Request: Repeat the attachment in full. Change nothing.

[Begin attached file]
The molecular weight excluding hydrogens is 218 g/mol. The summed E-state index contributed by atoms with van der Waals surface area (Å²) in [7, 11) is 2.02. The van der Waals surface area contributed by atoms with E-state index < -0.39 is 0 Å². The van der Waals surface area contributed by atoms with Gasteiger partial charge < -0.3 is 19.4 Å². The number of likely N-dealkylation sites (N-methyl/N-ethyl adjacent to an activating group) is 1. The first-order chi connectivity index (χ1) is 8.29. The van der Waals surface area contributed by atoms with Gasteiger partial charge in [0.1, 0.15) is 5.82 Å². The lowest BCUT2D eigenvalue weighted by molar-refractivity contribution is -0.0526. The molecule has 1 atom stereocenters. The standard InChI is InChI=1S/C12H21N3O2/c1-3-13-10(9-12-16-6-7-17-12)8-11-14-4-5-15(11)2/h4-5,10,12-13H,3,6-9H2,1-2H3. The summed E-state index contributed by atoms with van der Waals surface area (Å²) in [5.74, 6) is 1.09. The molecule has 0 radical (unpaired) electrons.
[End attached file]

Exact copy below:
The molecular weight excluding hydrogens is 218 g/mol. The summed E-state index contributed by atoms with van der Waals surface area (Å²) in [7, 11) is 2.02. The van der Waals surface area contributed by atoms with E-state index < -0.39 is 0 Å². The van der Waals surface area contributed by atoms with Gasteiger partial charge < -0.3 is 19.4 Å². The number of likely N-dealkylation sites (N-methyl/N-ethyl adjacent to an activating group) is 1. The first-order chi connectivity index (χ1) is 8.29. The van der Waals surface area contributed by atoms with Gasteiger partial charge in [0.1, 0.15) is 5.82 Å². The lowest BCUT2D eigenvalue weighted by molar-refractivity contribution is -0.0526. The molecule has 1 atom stereocenters. The standard InChI is InChI=1S/C12H21N3O2/c1-3-13-10(9-12-16-6-7-17-12)8-11-14-4-5-15(11)2/h4-5,10,12-13H,3,6-9H2,1-2H3. The summed E-state index contributed by atoms with van der Waals surface area (Å²) in [5.74, 6) is 1.09. The molecule has 0 radical (unpaired) electrons.